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Death of the Jews of Szczuczyn

Translation from Yiddish, pages 223-225, of the Grajewo Yizkor Book*

Document of the Jewish Voyevodisher Historical Commission
Bialystok, August 11, 1946
L.B. -- 152/46


Transmitted through Bashe Kacper [Katzper], born in 1920 in Szczuczyn,
Lived during the occupation in the Szczuczyn Ghetto,
Hid after the liquidation in surrounding villages.
Now lives in Bialystok.


The shtetl Szczuczyn (numbering 3,000 Jews before the war) already felt the bestial hand of the Nazis in 1939, when they stayed there for two weeks. The shtetl had then lost 300 men, only a few of whom returned.

The Germans took Szczuczyn again on the 24th of June, 1941. The first days, the German local authority had not yet been installed, and the mischievous Polish youth and  hooligans bullied the Jews, among them Yakubtshak, Dembrowski the tanner, Sviaslowski the post‑authority, Yankaitis, director of the Shul, and various caretakers.

The 25th of June, 1941, Friday, in the middle of the night, when everyone was asleep, the Polacks made three slaughters: at Nei-Shtot [Niestaat (New Town), the predominantly Jewish part of Szczuczyn that starts at the corner of Lomza Street (the highway from Lomza and Stawiski) and the town square. The main street of Niestaat is Kilinskiego. The Synagogue was at the north end of the street as it became the highway to Grajewo.  Most of the families were killed in or in front of their homes.] at the market, and on Lomzher Street. At Nei-Shtot [Niestaat] were murdered Kaplan the photographer and his son-in-law [Izak Cyrlak, married to Zalman Kaplan's daughter Regina; Kaplan Studio was at #240 Kilinskiego, Niestaat], Esther Krigier and her daughter and grandchild, Romerowski the tailor, Petke Jasinski [Yashinski], Maizel the Rosh Yeshiva, and others. At the market were murdered Chana Rozental's children, Grishe Raduszkanski and his wife with a small nursing child, Beile Rochel Guzowska, Zeidke Berensztejn with Rochken and their grandchild, Tobiasz [Tuvieh] Szejnberg's children, Rabbi Slucki [Slutzki] and his family. At the Povelkes (a street outside the town) they killed Gabriel Farberowicz. Berensztejn and Leizer Sosnowski they killed in the slaughter house. All these murder victims totaling 300 persons the Polacks transported in carts outside the town, threw them in ditches and left .... [nit farshotenerheit in Yiddish].

The Jewish women ran to the Polish intelligentsia, seeking help to stop the pogroms, but they did not help. Then the German soldiers in the magistrate's office were bribed, and the second night the Jewish region was patrolled.

The same thing happened in Grajewo, Radzilow, Wasosz and Stawiski. In Radzilow they burned all the Jews in a barn. A week before designating the ghetto, the Polish caretakers drove out all the Jews, not allowing anyone in the house, ostensibly to tear grass. They drove them to the cemetery. They left out only women and a few men. On the second day, 100 men were found in a common grave. Among the murder victims were Yonah Lewinowicz's son, Panusz and his son Meir, Yeshaya Kokoszka, Malkiel Lipsztejn, and others. The Rabbi was murderously beaten and the synagogue was burned.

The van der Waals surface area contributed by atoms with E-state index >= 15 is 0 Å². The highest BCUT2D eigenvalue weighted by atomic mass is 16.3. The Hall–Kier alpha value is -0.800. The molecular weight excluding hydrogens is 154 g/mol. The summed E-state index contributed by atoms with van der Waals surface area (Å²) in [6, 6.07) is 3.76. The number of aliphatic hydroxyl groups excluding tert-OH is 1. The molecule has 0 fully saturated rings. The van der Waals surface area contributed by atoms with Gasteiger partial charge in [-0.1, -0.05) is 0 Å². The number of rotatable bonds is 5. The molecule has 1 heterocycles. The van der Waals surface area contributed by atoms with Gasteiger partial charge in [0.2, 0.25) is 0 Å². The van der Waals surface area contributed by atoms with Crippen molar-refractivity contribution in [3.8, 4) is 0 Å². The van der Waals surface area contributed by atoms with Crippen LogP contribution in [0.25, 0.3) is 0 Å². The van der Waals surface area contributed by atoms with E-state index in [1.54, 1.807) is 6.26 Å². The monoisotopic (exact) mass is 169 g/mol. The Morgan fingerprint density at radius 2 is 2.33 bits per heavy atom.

The 20th of July, 1941, a ghetto was designated which extended from Lopian's court to Wilamowski's court. The same day, the entire Jewish population was driven out into the street, young and old separated, and let them into a camp from which every night they took people out to kill. There were murdered: Zavel Zemel, Moshe Guzowski, Chaim Kolinski, Yankel Denemark, Chaim Kokoszka, Muki Farber, Dovid Rabinowicz, Moshe Leizerman, the Rabbi, the ritual slaughterers, the assistant Rabbi charged with deciding questions of ritual cleanliness, Kajman's brother‑in‑law, Berman the teacher, Itsche Tutelman, Skubelski and others. In the ghetto they let in only women and children, ten tailors, Ruzshe the clockmaker, Sholom Motl the mason, three smiths and those who stole their way in. Altogether, there were 300 Jews.

In the ghetto they appointed a Judenrat made up of 15 Jews and 4 policemen, a Jewish order‑service. [Prezzes in Yiddish] were Yonah Lewinowicz and the councilmen: Notke Rabinowicz, Yisroelke Goldfarb, Michael Krushbianski, Sawicki and Frydman. Lubiecki [Lubetzki], Leibl Dorf and two doctors were left in the hospital. The above mentioned persons with Dr. Wertman and Gertz were in Szczuczyn until the liquidation.

The Szczuczyn Ghetto was liquidated on November 2, 1942 and the residents were taken by cart to Bogusze (a camp outside of Grajewo). A few persons managed to escape from the camp to the villages, but they did not succeed. Among those who perished were Gordenberg, Lichtensztejn, and two brothers.

The witness worked in in a village in Grabowo until the liquidation of the ghetto. After the liquidation, hid in the fields by a Christian in Grabowo until the liberation, January 26, 1945.

Witness ‑
Protocolant ‑
Chairman of the Jewish Voyev. Historical Commission
Mgr. M. Turek


*The Grayewo Memorial Book
Published by the United Grayever Relief Committee, New York, N.Y. 1950.
Pages 223-225, in Yiddish.

Editor's notes or definitions are entered in [brackets].
(Parentheses) in the translation appear here as they appeared in the original text.
Translated from Yiddish by: Helen Lewis. Edited by: Jose Gutstein.
Translation Copyright 2002 by Jose Gutstein.
Note: A few names and phrases have been deliberately inserted throughout the text, which are not in the original,
but which do not alter the context, to easily detect unauthorized use and publication of this material, on the internet or elsewhere.

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